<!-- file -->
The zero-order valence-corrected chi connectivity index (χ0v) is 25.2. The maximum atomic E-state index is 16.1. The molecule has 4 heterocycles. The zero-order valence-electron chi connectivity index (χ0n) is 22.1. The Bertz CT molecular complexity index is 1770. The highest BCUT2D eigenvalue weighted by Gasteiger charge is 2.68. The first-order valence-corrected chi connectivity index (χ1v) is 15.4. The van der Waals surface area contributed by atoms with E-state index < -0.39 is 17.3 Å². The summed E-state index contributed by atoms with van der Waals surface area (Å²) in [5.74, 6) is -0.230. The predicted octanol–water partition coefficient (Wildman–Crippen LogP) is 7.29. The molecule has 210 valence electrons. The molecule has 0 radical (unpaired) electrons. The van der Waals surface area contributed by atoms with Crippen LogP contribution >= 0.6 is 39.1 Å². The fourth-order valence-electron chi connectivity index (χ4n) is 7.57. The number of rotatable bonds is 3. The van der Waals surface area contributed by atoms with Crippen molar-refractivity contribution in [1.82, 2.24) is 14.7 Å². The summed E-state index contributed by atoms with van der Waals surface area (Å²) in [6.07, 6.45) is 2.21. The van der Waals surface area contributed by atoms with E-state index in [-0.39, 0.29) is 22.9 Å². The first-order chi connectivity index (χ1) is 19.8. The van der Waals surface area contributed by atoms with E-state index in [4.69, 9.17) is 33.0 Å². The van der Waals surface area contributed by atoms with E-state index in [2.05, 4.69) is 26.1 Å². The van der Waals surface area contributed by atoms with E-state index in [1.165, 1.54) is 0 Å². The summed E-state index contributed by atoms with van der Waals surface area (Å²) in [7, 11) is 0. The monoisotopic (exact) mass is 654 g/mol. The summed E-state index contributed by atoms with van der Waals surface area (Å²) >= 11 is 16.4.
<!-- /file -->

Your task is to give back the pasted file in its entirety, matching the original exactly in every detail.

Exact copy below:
The zero-order valence-corrected chi connectivity index (χ0v) is 25.2. The maximum atomic E-state index is 16.1. The molecule has 4 heterocycles. The zero-order valence-electron chi connectivity index (χ0n) is 22.1. The Bertz CT molecular complexity index is 1770. The highest BCUT2D eigenvalue weighted by Gasteiger charge is 2.68. The first-order valence-corrected chi connectivity index (χ1v) is 15.4. The van der Waals surface area contributed by atoms with E-state index < -0.39 is 17.3 Å². The summed E-state index contributed by atoms with van der Waals surface area (Å²) in [5.74, 6) is -0.230. The predicted octanol–water partition coefficient (Wildman–Crippen LogP) is 7.29. The molecule has 210 valence electrons. The molecule has 0 radical (unpaired) electrons. The van der Waals surface area contributed by atoms with Crippen LogP contribution >= 0.6 is 39.1 Å². The fourth-order valence-electron chi connectivity index (χ4n) is 7.57. The number of rotatable bonds is 3. The van der Waals surface area contributed by atoms with Crippen molar-refractivity contribution in [1.82, 2.24) is 14.7 Å². The summed E-state index contributed by atoms with van der Waals surface area (Å²) in [6.07, 6.45) is 2.21. The van der Waals surface area contributed by atoms with E-state index in [-0.39, 0.29) is 22.9 Å². The first-order chi connectivity index (χ1) is 19.8. The van der Waals surface area contributed by atoms with E-state index in [4.69, 9.17) is 33.0 Å². The van der Waals surface area contributed by atoms with E-state index in [2.05, 4.69) is 26.1 Å². The van der Waals surface area contributed by atoms with E-state index in [1.165, 1.54) is 0 Å². The summed E-state index contributed by atoms with van der Waals surface area (Å²) in [7, 11) is 0. The monoisotopic (exact) mass is 654 g/mol. The summed E-state index contributed by atoms with van der Waals surface area (Å²) >= 11 is 16.4.